Saturday, January 18, 2014

It Will be Fine

"Write a post about how whenever you're worried about something, people say really annoying things like, 'It will be fine,'" my friend implored me months ago, when her oldest child was going off to college, and she was having a lot of anxiety about it. I've been thinking about it ever since, but haven't had the right words, the right frame-of-mind, the right space to ponder why that's such a universal response and yet so universally not-reassuring, but actually the opposite.

Brene Brown says that the difference between empathy and sympathy, is empathy never starts a sentence with, "At least..." I think that's the problem with "It will be fine," it lacks empathy. It's a pat answer, and dismisses all the layers and layers of any emotional response or anxiety.

hate when I'm all fired up about something and my husband says something inflammatory like, "Just don't worry about it." While its true that my worrying might not be productive, there is no "just" not doing it.

That is not to say that we don't have ultimate control over our responses, and we always can choose an alternative response or emotion, but that takes a lot of practice and hard work. I don't know about you, but when you're in the eye of the storm, it's very, very difficult to do additional practice and hard work. It's only after you've come through the storm, or at least the worst part, and made a fragile peace with the storm, that you can roll up your sleeves and get to work, in preparation for the next storm that life throws your way.

The other problem with "It will be fine" is we think "fine" means things will work out just the way we hope and pray they will. If they don't, we don't think things are "fine," they are, in fact, anything but fine. Again, it is usually only in hindsight that we have any kind of perspective on the "fineness" of how things "worked out," and that may take more than one lifetime to be revealed.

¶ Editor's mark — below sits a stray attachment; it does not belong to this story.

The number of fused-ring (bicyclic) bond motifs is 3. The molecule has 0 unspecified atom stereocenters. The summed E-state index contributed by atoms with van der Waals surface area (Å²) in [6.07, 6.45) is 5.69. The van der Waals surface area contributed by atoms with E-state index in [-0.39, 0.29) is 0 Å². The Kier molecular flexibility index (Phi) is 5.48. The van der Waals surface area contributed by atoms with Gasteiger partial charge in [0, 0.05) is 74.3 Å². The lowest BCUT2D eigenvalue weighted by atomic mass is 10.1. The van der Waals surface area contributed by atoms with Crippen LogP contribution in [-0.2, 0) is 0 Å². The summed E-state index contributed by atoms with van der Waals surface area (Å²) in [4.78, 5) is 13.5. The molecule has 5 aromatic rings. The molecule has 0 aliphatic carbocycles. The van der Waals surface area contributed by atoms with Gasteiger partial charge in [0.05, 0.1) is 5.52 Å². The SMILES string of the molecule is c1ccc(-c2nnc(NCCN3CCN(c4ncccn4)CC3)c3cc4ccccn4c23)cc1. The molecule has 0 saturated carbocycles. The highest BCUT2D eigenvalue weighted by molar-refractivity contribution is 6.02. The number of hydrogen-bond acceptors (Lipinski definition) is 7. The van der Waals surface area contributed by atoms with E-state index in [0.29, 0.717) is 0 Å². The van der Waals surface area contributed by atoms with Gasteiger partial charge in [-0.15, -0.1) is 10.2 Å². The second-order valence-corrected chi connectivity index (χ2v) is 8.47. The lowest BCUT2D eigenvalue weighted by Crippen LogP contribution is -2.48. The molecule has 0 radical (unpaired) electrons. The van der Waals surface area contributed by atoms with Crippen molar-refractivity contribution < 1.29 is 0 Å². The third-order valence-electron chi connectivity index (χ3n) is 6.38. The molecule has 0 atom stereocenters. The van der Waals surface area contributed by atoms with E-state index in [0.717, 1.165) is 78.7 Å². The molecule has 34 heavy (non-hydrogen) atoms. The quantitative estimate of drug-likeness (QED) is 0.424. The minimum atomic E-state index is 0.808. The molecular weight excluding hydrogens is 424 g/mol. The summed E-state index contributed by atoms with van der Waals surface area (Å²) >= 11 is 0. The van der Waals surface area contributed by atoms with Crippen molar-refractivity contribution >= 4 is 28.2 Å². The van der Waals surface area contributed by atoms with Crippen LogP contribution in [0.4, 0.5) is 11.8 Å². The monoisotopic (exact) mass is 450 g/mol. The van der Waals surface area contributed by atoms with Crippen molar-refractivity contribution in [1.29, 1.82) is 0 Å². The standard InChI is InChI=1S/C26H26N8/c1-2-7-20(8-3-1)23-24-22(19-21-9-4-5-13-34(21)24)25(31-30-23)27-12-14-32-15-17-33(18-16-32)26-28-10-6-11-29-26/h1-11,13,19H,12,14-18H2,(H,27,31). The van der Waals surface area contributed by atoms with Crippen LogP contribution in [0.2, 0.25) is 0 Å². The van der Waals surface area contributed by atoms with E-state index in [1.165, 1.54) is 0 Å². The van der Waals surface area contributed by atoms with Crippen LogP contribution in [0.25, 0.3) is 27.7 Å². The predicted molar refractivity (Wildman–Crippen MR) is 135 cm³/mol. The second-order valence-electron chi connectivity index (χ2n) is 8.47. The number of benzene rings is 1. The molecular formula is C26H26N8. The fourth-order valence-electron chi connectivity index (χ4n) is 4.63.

I am writing this on my own son's half birthday. In exactly six months he will be 18. While he and we are "fine" now, there is great anxiety about what will happen in his future. Where will he live? Where will he work? Will he be safe? What happens when we die? Will he ever have the family of his own that he talks about constantly? Will it all be "fine?" And what must we do to pre-pave and make it so? It's much easier to believe in "fine" when you're working your ass off to make it so.

The only thing to do is support each other as we trudge through, waiting for "fine." We must offer our help, our shoulders, our listening ears, as we hold space with one another through the un-fine parts. We must be empathetic without being sympathetic, never minimizing another's situation and struggle, but walking along side them through the deep end, until they can climb out and be "fine."

- - - - - - - - - - - - - - -

Carrie is a parent and advocate of a child with special needs and even more special gifts. She blogs at where this is pretty much her favorite topic. Carrie’s book, WIL OF GOD: Embracing the Relentless Love of a Special Child, is available in print on Amazon and all e-readers.


  1. You have hit the nail on the head. I believe that responses like "it'll be fine" or "stop worrying" speak volumes about the person uttering them. I believe that these answers come out as a pat response because that person is unwilling or unable to sit with the difficulty and pain someone else might be feeling right now. It is in our own best interest to surround ourselves with people who will sit right down with us and acknowledge and validate what we are feeling without running scared or paving it over with rose petals. Love!

  2. Ditto. Thank you for this post. I have learned to ignore those who don't walk this journey with my husband and I when it comes to their predictions of the outcome of our trials. Even then, I still know God has the final say and He is big enough to handle my worry.

  3. I so hear this. It makes such a difference to have someone respond in a way that makes you feel like you have every right to be feeling that pain/worry/whatever. And I think that being allowed to accept the feelings and worries may be the only way to really deal with them.